How can dress convey power?
Because a costume can imprint its wearer with signs of status, secular authority, and spiritual connectedness, dress often plays a major role in the expression of power. Headdresses, in particular, are part of the ceremonial attire of cultures around the world. Given the importance that so many diverse peoples attribute to the head as the seat of the mind or the soul, the adornment of this body part is especially meaningful. Both the feathered helmet of a Hawaiian chief and the beaded crown of a Yoruba king are worn ceremonially to convey the privileged positions of the leaders who wear them.
Questions to Consider
- Each of these headdresses is created with distinct materials and specific colors. What symbolic value do these elements carry? Do they carry any additional social, cultural, or political value? Do you think a general population would have understood these meanings?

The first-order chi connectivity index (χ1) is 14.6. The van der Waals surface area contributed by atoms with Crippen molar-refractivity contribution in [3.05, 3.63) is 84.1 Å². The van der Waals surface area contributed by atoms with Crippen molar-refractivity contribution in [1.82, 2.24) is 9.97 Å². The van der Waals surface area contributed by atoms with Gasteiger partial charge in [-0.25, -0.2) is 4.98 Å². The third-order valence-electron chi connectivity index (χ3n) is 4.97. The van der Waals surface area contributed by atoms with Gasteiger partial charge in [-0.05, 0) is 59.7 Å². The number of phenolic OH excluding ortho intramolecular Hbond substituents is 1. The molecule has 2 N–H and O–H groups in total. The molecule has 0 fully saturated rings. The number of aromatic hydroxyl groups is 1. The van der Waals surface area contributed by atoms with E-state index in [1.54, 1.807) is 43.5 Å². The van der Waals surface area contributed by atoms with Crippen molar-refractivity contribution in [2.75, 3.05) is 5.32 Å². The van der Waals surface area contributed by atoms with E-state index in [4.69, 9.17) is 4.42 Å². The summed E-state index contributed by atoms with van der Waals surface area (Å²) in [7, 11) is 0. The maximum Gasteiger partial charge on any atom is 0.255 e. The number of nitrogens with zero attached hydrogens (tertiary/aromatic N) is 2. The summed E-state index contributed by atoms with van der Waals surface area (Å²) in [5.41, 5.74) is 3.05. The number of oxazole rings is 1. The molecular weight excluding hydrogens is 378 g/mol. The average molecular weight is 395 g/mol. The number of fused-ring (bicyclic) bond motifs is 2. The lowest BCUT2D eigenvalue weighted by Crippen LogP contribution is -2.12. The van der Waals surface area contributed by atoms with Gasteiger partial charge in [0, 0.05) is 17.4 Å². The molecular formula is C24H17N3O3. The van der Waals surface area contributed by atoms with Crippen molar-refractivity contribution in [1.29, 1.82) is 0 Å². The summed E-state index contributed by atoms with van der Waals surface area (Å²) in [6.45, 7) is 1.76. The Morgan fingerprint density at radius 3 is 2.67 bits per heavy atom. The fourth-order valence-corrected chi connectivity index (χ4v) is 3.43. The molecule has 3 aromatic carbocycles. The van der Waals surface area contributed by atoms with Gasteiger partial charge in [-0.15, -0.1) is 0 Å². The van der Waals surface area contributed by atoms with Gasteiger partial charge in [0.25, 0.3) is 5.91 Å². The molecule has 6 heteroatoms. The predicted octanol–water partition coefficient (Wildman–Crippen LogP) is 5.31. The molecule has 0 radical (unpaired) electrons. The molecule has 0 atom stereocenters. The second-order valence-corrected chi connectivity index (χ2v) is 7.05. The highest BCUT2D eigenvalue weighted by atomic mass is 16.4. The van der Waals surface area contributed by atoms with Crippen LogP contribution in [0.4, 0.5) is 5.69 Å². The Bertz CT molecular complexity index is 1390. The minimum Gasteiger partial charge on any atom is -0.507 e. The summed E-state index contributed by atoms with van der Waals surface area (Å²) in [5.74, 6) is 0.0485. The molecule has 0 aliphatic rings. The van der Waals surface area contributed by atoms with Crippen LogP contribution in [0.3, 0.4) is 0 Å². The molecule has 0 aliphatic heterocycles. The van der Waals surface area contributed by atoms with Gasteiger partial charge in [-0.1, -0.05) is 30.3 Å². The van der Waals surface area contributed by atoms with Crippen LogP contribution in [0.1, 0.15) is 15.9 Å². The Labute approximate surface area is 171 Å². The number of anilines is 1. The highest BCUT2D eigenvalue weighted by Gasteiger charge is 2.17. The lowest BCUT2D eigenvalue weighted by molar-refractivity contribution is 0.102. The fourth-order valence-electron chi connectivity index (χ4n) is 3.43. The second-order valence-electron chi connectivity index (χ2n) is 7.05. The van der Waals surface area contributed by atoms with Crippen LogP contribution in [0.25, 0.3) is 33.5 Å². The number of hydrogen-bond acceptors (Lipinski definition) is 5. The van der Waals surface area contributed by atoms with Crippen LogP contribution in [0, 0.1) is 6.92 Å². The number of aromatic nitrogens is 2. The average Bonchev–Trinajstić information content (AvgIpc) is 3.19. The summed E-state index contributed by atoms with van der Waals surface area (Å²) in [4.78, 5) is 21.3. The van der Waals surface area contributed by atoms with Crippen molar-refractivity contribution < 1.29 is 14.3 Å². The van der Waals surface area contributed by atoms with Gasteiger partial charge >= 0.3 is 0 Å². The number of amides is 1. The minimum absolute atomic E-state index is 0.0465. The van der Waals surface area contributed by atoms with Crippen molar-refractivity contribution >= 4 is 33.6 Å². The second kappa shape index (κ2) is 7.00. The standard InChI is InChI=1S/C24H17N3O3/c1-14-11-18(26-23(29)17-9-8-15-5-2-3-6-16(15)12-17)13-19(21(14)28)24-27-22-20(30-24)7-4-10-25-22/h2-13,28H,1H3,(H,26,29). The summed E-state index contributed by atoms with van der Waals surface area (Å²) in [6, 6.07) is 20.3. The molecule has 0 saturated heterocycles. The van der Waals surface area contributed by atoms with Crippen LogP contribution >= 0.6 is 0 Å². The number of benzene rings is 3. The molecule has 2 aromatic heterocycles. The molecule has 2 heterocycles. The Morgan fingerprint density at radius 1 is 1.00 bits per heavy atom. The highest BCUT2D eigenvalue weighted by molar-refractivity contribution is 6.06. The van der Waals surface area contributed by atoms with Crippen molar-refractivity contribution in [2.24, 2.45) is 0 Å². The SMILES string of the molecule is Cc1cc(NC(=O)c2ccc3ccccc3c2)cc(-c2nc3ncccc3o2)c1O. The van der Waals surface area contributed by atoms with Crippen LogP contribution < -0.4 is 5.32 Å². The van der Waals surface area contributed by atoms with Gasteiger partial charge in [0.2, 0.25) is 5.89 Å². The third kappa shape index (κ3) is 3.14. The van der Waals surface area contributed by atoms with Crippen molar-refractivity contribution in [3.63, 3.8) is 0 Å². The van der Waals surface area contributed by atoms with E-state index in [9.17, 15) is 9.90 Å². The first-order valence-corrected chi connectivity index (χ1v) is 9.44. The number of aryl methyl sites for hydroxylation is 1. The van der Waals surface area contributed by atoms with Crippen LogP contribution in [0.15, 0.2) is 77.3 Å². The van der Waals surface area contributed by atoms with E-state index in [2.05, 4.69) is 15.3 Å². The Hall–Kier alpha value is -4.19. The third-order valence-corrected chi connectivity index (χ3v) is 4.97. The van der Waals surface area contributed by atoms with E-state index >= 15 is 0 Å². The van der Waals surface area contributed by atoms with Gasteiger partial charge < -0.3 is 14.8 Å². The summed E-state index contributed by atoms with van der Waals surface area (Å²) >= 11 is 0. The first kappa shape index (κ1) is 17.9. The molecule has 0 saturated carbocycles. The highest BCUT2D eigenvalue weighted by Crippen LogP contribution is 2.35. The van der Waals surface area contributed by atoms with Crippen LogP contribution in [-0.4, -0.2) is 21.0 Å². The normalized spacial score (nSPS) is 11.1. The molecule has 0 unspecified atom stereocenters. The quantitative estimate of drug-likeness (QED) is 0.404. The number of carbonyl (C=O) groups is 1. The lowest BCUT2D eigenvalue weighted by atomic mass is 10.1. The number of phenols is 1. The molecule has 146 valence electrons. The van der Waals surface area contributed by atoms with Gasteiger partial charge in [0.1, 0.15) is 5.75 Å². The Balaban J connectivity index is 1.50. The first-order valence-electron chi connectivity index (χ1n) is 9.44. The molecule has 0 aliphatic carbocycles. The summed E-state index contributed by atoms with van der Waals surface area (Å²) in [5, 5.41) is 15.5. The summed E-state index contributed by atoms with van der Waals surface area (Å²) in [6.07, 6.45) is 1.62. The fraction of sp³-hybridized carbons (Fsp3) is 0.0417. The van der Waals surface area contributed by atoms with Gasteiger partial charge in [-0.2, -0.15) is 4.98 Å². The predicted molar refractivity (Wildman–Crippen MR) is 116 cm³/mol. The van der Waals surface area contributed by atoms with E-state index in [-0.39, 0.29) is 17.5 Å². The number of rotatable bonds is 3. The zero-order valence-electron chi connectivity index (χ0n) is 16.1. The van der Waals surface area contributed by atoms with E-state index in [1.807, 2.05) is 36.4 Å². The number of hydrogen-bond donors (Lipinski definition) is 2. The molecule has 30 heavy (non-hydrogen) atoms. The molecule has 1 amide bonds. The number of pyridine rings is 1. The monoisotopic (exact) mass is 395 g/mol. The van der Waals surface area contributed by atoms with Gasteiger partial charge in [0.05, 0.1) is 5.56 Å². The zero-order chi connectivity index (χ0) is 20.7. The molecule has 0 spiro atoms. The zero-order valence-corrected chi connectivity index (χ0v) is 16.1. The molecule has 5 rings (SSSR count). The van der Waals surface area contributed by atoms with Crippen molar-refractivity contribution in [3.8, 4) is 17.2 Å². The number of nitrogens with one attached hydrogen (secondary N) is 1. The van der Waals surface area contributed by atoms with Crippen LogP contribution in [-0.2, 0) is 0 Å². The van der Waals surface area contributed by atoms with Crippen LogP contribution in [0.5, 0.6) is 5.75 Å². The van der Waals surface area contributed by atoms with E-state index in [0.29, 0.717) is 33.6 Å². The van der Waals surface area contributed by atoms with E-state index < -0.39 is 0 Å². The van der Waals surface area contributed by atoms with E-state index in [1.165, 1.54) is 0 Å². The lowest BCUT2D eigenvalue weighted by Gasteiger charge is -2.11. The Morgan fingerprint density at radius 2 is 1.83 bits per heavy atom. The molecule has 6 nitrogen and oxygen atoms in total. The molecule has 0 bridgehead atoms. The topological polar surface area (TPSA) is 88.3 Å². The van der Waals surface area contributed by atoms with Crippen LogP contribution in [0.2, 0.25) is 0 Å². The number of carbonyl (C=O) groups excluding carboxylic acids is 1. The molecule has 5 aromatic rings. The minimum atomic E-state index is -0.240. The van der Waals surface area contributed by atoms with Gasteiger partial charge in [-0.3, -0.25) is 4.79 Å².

- Ceremonial dress is often made to be seen and is certainly made to be used. Imagine that you are among those watching ceremonies in which each of these headdresses is worn. How would the item affect the appearance of the wearer? How might this, in turn, impact your attitude and behavior toward that individual?
- What are other examples of ceremonial headdresses with which you are familiar? How do these compare to the helmet and crown seen here? How do these compare to less formal headgear such as baseball caps? How might the context in which these items are worn change their significance?
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